One way to solve the problem may be changing the ground cover.
Using rocks, crushed stone, or even laying patio pavers can be a great deterrent for digging dogs.
If you opt for crushed stone, be sure to use a thick layer.
Otherwise your dog may brush it aside and keep digging.
Dogs don’t normally like the feel of digging in rocks.
How to stop dogs digging with Dog boots
For dedicated diggers, dog boots may be an option.
It will be difficult for a dog to dig up the yard wearing boots.
Many styles are available to choose from.
Just don’t leave boots on your dogs feet for long periods in warm weather.
Dogs stay cool by perspiring through their paw pads.
How to stop dogs digging by Providing a proper place to dig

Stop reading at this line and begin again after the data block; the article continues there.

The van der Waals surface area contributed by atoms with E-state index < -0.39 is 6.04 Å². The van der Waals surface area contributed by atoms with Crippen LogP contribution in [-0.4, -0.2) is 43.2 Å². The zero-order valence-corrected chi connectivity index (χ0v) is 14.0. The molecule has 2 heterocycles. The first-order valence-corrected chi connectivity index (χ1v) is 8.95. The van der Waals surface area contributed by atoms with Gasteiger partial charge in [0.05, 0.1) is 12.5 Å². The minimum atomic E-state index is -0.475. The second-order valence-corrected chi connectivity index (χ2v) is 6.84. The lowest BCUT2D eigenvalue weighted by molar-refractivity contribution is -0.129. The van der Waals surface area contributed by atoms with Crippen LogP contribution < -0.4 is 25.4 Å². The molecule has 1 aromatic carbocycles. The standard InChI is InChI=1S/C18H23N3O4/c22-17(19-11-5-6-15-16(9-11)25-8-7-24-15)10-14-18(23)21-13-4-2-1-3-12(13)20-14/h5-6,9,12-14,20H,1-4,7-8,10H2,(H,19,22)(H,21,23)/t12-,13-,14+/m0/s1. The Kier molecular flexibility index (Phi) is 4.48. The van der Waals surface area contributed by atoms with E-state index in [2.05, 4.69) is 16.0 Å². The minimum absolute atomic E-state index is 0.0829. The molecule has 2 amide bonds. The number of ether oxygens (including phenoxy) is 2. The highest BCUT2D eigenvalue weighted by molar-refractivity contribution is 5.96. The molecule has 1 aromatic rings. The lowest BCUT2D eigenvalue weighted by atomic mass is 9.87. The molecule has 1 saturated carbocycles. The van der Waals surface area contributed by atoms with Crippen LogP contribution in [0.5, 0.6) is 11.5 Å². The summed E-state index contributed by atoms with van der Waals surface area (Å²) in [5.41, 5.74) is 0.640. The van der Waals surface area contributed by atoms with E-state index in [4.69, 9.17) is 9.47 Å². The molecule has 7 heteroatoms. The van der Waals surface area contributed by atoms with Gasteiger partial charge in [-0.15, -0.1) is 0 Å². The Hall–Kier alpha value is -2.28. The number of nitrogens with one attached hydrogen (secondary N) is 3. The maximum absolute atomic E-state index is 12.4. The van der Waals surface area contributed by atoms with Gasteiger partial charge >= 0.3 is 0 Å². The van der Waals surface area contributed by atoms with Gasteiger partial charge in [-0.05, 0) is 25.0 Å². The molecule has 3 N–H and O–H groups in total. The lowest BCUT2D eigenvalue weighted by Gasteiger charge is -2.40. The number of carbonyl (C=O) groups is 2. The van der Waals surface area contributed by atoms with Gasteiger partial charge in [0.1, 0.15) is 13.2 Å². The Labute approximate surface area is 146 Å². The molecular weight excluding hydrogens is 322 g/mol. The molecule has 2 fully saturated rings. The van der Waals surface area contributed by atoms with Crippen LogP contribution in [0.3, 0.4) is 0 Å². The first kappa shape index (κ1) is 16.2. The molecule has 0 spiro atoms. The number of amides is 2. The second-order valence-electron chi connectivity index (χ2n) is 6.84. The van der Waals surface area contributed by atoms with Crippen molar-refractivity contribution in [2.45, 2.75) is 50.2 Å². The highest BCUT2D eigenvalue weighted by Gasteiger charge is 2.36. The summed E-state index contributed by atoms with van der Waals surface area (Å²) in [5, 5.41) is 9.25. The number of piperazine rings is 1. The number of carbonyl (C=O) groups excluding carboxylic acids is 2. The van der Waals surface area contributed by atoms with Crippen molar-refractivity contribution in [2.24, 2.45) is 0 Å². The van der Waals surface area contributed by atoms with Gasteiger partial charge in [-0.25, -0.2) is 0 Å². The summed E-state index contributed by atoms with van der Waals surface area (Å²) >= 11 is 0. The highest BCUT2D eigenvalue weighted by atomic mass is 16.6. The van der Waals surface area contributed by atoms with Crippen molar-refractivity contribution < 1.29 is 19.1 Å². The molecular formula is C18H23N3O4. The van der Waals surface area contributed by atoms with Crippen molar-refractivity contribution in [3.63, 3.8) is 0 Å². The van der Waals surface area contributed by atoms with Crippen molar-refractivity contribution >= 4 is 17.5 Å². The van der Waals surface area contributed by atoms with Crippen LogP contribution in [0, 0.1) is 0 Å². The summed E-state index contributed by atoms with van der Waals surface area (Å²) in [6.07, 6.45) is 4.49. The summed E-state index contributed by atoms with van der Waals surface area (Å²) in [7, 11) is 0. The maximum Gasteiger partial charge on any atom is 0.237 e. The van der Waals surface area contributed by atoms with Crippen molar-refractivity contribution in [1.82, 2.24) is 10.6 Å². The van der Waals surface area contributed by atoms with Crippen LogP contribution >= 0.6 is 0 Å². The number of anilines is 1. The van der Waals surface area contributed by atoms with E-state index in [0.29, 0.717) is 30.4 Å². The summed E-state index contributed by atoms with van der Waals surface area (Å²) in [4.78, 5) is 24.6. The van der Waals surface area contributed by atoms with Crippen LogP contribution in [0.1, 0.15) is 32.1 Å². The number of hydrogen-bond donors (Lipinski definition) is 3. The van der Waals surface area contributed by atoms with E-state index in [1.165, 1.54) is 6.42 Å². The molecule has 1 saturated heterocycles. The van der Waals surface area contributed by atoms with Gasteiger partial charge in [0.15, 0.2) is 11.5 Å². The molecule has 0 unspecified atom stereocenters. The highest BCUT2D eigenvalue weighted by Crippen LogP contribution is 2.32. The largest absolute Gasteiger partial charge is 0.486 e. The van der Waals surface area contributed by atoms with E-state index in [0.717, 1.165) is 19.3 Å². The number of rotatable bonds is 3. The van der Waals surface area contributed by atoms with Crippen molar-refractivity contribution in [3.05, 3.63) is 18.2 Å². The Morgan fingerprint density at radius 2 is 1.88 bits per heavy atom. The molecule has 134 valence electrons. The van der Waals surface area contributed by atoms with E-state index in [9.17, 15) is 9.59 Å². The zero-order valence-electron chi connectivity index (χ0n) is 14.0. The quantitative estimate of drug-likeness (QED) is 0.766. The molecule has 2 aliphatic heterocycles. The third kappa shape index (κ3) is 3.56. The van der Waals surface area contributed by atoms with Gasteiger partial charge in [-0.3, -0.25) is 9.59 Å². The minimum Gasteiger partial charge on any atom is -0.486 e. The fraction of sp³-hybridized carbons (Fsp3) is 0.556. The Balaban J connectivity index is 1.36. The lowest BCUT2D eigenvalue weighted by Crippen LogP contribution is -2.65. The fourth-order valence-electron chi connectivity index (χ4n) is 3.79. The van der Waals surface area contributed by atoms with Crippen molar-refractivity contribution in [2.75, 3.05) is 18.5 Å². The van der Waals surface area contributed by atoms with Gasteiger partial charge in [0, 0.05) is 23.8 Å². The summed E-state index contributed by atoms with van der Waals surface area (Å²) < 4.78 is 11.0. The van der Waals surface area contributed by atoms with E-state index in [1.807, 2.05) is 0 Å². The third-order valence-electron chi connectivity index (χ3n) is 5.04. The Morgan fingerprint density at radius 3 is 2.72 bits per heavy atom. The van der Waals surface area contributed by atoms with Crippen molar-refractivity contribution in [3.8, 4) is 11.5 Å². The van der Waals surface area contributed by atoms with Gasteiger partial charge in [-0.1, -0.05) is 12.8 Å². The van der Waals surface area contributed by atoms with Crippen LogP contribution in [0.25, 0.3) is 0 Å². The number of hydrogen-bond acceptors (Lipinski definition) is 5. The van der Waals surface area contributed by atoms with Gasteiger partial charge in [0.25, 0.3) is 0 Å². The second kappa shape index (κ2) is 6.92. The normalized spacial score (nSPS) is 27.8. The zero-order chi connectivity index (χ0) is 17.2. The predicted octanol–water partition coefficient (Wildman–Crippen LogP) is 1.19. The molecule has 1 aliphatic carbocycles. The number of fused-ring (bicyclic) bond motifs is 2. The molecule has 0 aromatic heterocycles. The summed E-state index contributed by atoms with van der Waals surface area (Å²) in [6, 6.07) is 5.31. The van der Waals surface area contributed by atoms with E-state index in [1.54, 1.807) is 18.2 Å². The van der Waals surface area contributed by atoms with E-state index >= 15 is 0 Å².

If you don’t want to stop your dogs digging altogether, but want to control where your dog is digging, a dig pit may be right for you.
Simply set up a designated digging zone your yard, and mark it off clearly so your dog can see the “dig zone”.
Some people choose to make a fancy dig pit, others use a child’s sandbox.
You can encourage your dog to dig in this area by burying some of their favorite toys for them to dig up.
Provide a shady retreat for your pooch to cool off
If you think your dog may be digging to stay cool, consider creating a shady oasis for your dog.
This can be very easy to make using a canopy.
In addition, you may even decide to set up a doggie pool during the hot months of summer.
Rodents / Pests
If rodents or underground pests are the reason for your dogs digging, consider working professionals to safely rid your yard of pests.
How to stop dogs digging using Vinegar Spray
Dogs don’t like the smell of vinegar.
If your dog always digs in a specific area, you may want to try this mixture.
Combine 50% Vinegar and 50% water in a spray bottle.
Mist the area that you want your dog to stop digging in.
Be aware, this mixture will kill plants, grass, and other vegetation.